May 13, 2014

Learning to Succeed

Writers sometimes experience a thing called 'writers block.' This is that time when you're stuck at a certain point and can't seem to move forward, not even a single step.

Many of us experience something similar at various stages of our lives. Fellow author John White (author of No Bars Hold) is also a counsellor and therapist. His view on things that stop us is generally a lack of skills. Once we have those skills we can overcome most things.

Kathleen O'Dwyer, former teacher and author of 'Stressed, One Woman's Story' says that in her teaching career the first objective would be to instil in students a passion for learning. Then teach them how to access the information.

Occasionally sitting in on classes that she was ran was insightful, often with there being many lessons within lessons.

All the time teaching skills that enhanced the students (5 to 12 year olds) aptitude and attitude. Learning is not a right nor is it something to be taken for granted either.

There is a lot of dialogue over the benefits of schooling in the various systems which are generally either run by government or vested interests, including religious orders.

Both have their place as one size doesn't fit all. One student, having made the transition from a regimented school to a more pastoral one, blossomed at age sixteen to go on to become highly successful in his own business in his chosen field.

Another apparent benefit of the pastoral system became apparent when he became a parent.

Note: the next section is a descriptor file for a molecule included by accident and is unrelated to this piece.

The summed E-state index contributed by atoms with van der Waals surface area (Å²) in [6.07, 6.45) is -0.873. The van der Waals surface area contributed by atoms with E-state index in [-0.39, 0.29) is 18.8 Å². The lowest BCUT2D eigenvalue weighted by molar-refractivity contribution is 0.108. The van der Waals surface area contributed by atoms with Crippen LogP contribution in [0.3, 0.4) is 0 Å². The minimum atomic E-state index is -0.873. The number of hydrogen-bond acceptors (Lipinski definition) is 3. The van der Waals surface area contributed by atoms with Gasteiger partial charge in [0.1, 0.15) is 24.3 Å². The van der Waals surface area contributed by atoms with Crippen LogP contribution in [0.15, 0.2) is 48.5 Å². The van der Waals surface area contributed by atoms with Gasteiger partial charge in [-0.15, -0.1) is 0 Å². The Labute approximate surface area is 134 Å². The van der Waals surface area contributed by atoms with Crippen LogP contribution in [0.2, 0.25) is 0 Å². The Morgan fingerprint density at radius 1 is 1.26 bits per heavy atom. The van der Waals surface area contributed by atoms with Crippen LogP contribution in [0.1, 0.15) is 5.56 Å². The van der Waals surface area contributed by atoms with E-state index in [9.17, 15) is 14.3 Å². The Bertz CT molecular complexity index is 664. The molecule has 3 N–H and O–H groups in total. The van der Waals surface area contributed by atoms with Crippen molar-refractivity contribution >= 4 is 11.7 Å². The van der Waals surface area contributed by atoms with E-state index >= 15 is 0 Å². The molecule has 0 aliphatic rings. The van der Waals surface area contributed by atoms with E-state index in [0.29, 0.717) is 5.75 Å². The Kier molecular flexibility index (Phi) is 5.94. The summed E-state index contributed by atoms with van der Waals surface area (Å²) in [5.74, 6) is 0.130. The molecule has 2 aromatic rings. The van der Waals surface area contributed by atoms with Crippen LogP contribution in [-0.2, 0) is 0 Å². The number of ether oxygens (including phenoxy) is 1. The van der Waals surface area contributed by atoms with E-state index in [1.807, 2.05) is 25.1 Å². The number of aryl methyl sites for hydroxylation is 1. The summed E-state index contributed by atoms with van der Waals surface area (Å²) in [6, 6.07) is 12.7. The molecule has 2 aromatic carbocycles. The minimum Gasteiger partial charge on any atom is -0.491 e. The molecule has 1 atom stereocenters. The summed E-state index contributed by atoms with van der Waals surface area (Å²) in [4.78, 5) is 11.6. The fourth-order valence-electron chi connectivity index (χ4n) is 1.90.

One of the greatest skills we can learn is the improvement of our minds.

My passion for learning came later in life and thankfully it was as a result of a dream and vision to lead a better life.

By products of a well rounded formal education, continuing to learn about ourselves, how we operate and interact leads to a much greater self assuredness in both the workplace and in society in general.

Knowledge is not hard to carry. From a pool of knowledge and experience we gain wisdom and eventually become intuitive. The great benefit of this is that it frees up time and thinking space. This in turn can lead to greater inspiration and creativity and ultimately a higher, more satisfying quality of life.

As little as twenty minutes a day means a book a month providing the ability to learn from others knowledge, experience and wisdom.

This is where real lifestyle begins.

Lifestyle, while it means different things to different people has certain elements that mean a richer quality of life. There's a familiar story of families falling apart through neglect brought about by an overemphasis on vocational activities.

Human needs are both broad and diverse and learning what makes us, our partners and families tick really well is largely about balance. Love is spelled 'q-u-l-i-t-y t-i-m-e'. Same goes for fun.

Quality time from the very young to the very old enriches the lives of all concerned. The added benefit is the two way passage of love and affection. It is the setting aside of the contents of our mind

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